Home After a Stroke
I love dance so I watched a mini-series called Big Ballet on the Ovation channel. The show is about overweight women and men learning to perform the ballet Swan Lake. My intuition told me watching them struggle would help me with a dilemma in my stroke recovery.
Who made this project possible? Wayne Sleep choreographed the ballet. He is a 5 foot 2 inch man who refused to leave professional ballet because he was too small. Monica Loughman who trained the dancers is a retired ballerina. The cast had to gain strength, flexibility, and endurance, learn the steps in the ballet, and express the emotions of characters in a classic story of love and betrayal. Watching a brave group of people triumph over fear of failure and rejection was thrilling because everyone has struggled with these emotions.
How does Big Ballet relate to my dilemma? Occasionally I see people staring at me with a look of horror on their faces. They are imaging something that has nothing to do with me, but it is hard not to take their negative reaction personally. I have thought of several nasty things to say but never followed through because this would intensify the negative feelings I have at that moment. What I learned from watching large men and women dance is they can be graceful. The next time people stare at me I will try to remember the satisfaction I felt when I learned to push a garbage can to the curb. This is not a small thing. You cannot live alone in your home if garbage piles up.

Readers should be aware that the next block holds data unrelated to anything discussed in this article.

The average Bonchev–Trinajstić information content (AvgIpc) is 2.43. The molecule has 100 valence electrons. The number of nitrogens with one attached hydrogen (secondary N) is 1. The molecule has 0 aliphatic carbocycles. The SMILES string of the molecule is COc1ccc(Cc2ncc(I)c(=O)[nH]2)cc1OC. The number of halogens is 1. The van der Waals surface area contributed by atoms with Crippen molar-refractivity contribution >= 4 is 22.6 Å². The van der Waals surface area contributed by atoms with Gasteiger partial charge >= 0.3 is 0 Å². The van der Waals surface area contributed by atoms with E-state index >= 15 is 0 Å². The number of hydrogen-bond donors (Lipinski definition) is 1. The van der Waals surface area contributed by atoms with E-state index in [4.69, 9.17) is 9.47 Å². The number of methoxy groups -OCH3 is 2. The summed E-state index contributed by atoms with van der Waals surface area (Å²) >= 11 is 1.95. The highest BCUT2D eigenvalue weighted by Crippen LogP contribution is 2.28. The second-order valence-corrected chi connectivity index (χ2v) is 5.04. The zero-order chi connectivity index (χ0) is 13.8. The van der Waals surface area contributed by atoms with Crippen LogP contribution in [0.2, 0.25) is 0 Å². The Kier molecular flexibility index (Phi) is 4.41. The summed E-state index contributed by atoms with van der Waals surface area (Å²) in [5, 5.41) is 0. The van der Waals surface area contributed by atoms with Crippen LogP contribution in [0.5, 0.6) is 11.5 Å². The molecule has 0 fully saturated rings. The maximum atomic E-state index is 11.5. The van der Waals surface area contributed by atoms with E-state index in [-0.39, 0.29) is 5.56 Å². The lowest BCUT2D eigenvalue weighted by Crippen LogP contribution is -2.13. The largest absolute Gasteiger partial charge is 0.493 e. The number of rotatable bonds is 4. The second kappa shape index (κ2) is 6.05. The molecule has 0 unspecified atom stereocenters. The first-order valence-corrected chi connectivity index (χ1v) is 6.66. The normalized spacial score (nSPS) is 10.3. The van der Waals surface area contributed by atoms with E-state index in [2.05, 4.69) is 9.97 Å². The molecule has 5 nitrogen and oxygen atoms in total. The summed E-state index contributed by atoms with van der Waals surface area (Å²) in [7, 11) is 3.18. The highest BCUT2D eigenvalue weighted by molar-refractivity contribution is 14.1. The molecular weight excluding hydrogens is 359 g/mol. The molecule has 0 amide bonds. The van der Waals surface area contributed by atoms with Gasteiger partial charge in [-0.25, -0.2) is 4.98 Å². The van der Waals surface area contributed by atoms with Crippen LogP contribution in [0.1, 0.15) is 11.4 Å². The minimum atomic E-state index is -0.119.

Big Ballet reminded me I also have prejudices. I think the head of the Northern Ballet is an elitist who believes this project besmirched the good name of ballet. He was on screen for maybe two minutes so I know very little about him. Yet every word that came out of his mouth was filtered through this judgment I made about him. When people stare at me with horror I hope this ballet director will remind me to forgive myself for judging other people. Forgiving myself will make it easier to forgive others. I do not want the time I have left to be high jacked by others peoples' disgust.
Wayne is right. Everyone deserves to have a personal connection with some form of art.
I think art is powerful because it tells stories about the human condition and creates community. Technology has propelled human civilization forward ever since someone discovered how to make fire. But art has stood the test of time because it addresses primal human needs.
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